To discover strange new worlds . . .

These words may be from science fiction, but fiction is coming closer to reality as advances in technology expand our view of the universe.

Read about the discoveries of earth-like planets by NASA’s Kepler spacecraft as reported on Sci-Curious, the blog of the C-Debi STC:

Reblogged here with thanks.


This Week’s Sci-light!

Feel like moving?  Well there might be a destination.  The adventure to get there might be something similar to the marine turned Avatar in the movie bearing that same name.  Then again, perhaps we’ll figure out how to travel “Star Trek style.”  Beam me up, Scotty!


Welcome to Kepler 62f.  (That’s as good a name as “earth!”)  How did this world get it’s name–from the NASA Kepler space craft that discovered it.  I should actually say “them” as there are 5 planets circling this star that is somewhat dimmer than our sun.  Kepler 62f is special because it is one of two planets that seem made of rock and may have oceans.  Intrigued?  Read Dennis Overbye’s  story “Two Promising Planets to Live, 1,200 Light-Years from Earth“ in the New York Times.

There’s history here, too.  Johannes Kepler born in 1571 to a poor family in Weil der Stadt, Württemberg.  He was a sickly child but his intelligence earned him a scholarship to attend University of Tübingen where he was delighted with the work of Copernicus.  The history and NASA connection you can read.   Eventually and recently, Kepler met Einstein by showing gravity bending as an extremely dense dwarf star crosses in front of a red star.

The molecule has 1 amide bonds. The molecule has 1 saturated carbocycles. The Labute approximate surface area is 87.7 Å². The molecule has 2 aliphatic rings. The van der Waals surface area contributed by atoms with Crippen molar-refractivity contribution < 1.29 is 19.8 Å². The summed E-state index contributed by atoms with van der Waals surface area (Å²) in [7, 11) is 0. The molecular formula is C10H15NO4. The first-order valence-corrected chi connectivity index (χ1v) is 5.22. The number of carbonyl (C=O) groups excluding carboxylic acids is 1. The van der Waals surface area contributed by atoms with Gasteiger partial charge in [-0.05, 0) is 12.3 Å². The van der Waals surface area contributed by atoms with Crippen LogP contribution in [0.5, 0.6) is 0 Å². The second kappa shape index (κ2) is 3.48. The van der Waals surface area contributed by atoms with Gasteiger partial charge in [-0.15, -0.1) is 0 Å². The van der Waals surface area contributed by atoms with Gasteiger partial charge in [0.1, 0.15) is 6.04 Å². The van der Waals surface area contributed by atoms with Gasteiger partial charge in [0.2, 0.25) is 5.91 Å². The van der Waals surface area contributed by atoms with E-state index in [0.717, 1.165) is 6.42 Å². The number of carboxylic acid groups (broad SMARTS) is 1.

By the way, my job is not to explain all of this to you–simply to wet your apetite for it.  History meets science meets science fiction today.  So, here’s the personal question:  Where are you going?  The universe is an expansive place with concepts smaller and larger than the mind can grasp or imagine.  But isn’t it fun to learn more and keep trying!

Illustration above is:

An artist’s impression of a sunrise on Kepler 62f. The two outer planets of the Kepler 62 system may lie in the habitable zone, where liquid water could exist on the surface. 
 American Association for the Advancement of Science
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